“We need some common sense in the Senate,” Carfi said. “Republicans have held the majority since the 2010 elections. They have had ample opportunities to improve the lives of working families in our state, but instead have put party interests before improving the health care, jobs and education for our citizens.”
An attorney in a solo-practice in Mt. Juliet, Carfi can relate to the issues that affect the small business owners throughout District 17, which includes Cannon, Clay, DeKalb, Macon, Smith and Wilson counties.
“I understand struggles with health care costs,” Carfi said. “The Republicans missed the boat when they failed to expand Medicaid. As a result of their failure to act, the 10th rural hospital in Tennessee announced Saturday that it is closing its doors.
“All of the counties in District 17, except for Wilson, are entirely rural, and if one of them lost their hospital, it would have a devastating impact not only the health care of its citizens but on that county’s economy. This is just one example of how the failure to apply common sense to our health care issues has hurt working families in District 17 and across the state.”
When it comes to jobs and the economy, Carfi said in five of the six counties in District 17, an average of 20.6 percent of all households receive food stamps, which is almost 4 percent higher than the state average.
“We need jobs that pay a living wage, so no one who works a full-time job has to rely on public assistance to survive,” she said. “It’s sound common sense to raise the minimum wage, because Tennessee’s economy runs on consumer spending. If working families struggle to pay their rent and put food on their table, then how can they afford to buy anything else?”
Last, Carfi wants to make sure all students in District 17 have a quality public education “because it’s the best investment we can make in our state and nation’s future.”
“Common sense tells us that we need to fully fund Tennessee’s Basic Education Plan so that a child in smaller, less affluent counties like Clay or Cannon County can be assured of getting access to the same quality education as a child in Wilson County,” Carfi said.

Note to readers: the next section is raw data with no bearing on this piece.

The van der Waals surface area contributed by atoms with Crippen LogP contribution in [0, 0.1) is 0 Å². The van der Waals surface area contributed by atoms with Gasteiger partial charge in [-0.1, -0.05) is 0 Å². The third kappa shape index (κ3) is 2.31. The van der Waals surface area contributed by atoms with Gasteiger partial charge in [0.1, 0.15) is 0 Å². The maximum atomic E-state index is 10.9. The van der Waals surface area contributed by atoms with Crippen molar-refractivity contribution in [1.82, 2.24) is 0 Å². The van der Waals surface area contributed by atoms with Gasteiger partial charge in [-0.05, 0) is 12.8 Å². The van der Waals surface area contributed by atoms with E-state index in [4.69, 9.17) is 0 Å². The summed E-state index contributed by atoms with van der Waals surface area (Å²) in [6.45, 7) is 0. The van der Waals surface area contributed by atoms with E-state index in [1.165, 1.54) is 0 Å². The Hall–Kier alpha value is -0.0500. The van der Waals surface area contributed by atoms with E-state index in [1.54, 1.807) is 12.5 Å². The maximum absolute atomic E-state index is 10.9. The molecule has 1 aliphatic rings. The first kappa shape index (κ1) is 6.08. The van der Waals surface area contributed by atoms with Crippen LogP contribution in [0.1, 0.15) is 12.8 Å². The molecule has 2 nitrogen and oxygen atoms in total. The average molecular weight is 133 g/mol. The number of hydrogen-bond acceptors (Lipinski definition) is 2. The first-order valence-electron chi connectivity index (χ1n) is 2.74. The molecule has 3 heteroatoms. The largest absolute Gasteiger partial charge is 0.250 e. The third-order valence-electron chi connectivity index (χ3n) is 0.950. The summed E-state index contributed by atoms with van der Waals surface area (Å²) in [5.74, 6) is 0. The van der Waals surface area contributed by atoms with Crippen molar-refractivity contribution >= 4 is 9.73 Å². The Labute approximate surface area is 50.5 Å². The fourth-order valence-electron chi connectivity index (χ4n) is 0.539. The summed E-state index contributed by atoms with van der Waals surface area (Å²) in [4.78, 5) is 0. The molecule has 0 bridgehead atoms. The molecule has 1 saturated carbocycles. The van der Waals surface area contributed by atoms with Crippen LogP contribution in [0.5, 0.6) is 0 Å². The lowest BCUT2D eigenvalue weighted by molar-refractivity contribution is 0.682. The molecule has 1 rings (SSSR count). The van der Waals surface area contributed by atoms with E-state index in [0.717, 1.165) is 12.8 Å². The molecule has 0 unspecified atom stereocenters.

“We need less testing of our students, and we need to say no vouchers of any kind because they divert resources from already struggling schools.”
As a general practice attorney, Carfi often works with people who have differing opinions.
“It’s my job to bring these people together, to compromise when and where it’s necessary, so that a positive result can be agreed upon by all parties,” she said.
“It’s time for some common sense in Tennessee’s Senate, and I ask for your support and vote on Dec. 19, so I can bring this to our legislative body.”
Carfi grew up in Smith County, the daughter of Don and Phyllis Eckel, of Gordonsville. She is the granddaughter of the late Pete and Evelyn Watts, who owned Watts Angus Farm. Pete Watts was a well-known building contractor in Middle Tennessee and owner of Pete Watts Construction.
She has one daughter, Alexia, 9, and is a member of the Carthage United Methodist Church, where she sings in the choir. She and her husband, Jamie, are both members of the Bert Coble Singers in Lebanon. She also serves on the Bert Coble Singers Leadership Team.
Carfi is a member of the Tennessee Bar Association and the 15th Judicial District Bar Association. She is a graduate of Smith County High School and earned her bachelor’s degree in criminal justice administration from Middle Tennessee State University. She received her law degree from Nashville School of Law. She was chosen as the best attorney in Mt. Juliet in 2016 by another media outlet.
A campaign kickoff will be Oct. 16 from 6-8 p.m. at the Capitol Theatre at 110 W. Main St. in Lebanon.